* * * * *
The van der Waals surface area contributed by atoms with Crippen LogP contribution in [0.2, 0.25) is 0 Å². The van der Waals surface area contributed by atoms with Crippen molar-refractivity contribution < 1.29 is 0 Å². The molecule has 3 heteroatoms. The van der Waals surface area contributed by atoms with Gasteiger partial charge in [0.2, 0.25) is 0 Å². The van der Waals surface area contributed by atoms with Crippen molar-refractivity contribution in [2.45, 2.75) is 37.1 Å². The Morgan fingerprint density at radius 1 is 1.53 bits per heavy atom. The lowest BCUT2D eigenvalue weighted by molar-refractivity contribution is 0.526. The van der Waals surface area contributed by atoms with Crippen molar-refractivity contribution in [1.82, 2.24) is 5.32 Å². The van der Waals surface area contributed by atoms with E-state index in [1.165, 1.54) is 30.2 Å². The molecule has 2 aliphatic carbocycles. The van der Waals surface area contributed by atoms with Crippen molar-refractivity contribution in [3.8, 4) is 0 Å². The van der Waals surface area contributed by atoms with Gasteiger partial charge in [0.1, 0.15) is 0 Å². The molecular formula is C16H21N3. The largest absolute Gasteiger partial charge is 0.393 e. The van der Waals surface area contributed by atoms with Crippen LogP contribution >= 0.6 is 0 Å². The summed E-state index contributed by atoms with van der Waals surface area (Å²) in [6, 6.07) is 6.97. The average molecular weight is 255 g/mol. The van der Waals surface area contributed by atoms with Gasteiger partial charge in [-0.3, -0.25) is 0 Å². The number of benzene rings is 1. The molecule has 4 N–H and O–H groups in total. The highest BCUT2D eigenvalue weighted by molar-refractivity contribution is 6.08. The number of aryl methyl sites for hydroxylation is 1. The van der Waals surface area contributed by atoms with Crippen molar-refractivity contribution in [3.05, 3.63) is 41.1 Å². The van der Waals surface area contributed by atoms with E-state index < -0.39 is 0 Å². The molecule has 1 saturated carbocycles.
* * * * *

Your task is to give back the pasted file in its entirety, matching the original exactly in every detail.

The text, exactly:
The van der Waals surface area contributed by atoms with Crippen LogP contribution in [0.2, 0.25) is 0 Å². The van der Waals surface area contributed by atoms with Crippen molar-refractivity contribution < 1.29 is 0 Å². The molecule has 3 heteroatoms. The van der Waals surface area contributed by atoms with Gasteiger partial charge in [0.2, 0.25) is 0 Å². The van der Waals surface area contributed by atoms with Crippen molar-refractivity contribution in [2.45, 2.75) is 37.1 Å². The Morgan fingerprint density at radius 1 is 1.53 bits per heavy atom. The lowest BCUT2D eigenvalue weighted by molar-refractivity contribution is 0.526. The van der Waals surface area contributed by atoms with Crippen molar-refractivity contribution in [1.82, 2.24) is 5.32 Å². The van der Waals surface area contributed by atoms with E-state index in [1.165, 1.54) is 30.2 Å². The molecule has 2 aliphatic carbocycles. The van der Waals surface area contributed by atoms with Crippen molar-refractivity contribution in [3.8, 4) is 0 Å². The van der Waals surface area contributed by atoms with Gasteiger partial charge in [0.1, 0.15) is 0 Å². The molecular formula is C16H21N3. The largest absolute Gasteiger partial charge is 0.393 e. The van der Waals surface area contributed by atoms with Crippen LogP contribution >= 0.6 is 0 Å². The summed E-state index contributed by atoms with van der Waals surface area (Å²) in [6, 6.07) is 6.97. The average molecular weight is 255 g/mol. The van der Waals surface area contributed by atoms with Gasteiger partial charge in [-0.3, -0.25) is 0 Å². The number of benzene rings is 1. The molecule has 4 N–H and O–H groups in total. The highest BCUT2D eigenvalue weighted by molar-refractivity contribution is 6.08. The number of aryl methyl sites for hydroxylation is 1. The van der Waals surface area contributed by atoms with Crippen molar-refractivity contribution in [3.05, 3.63) is 41.1 Å². The van der Waals surface area contributed by atoms with E-state index < -0.39 is 0 Å². The molecule has 1 saturated carbocycles.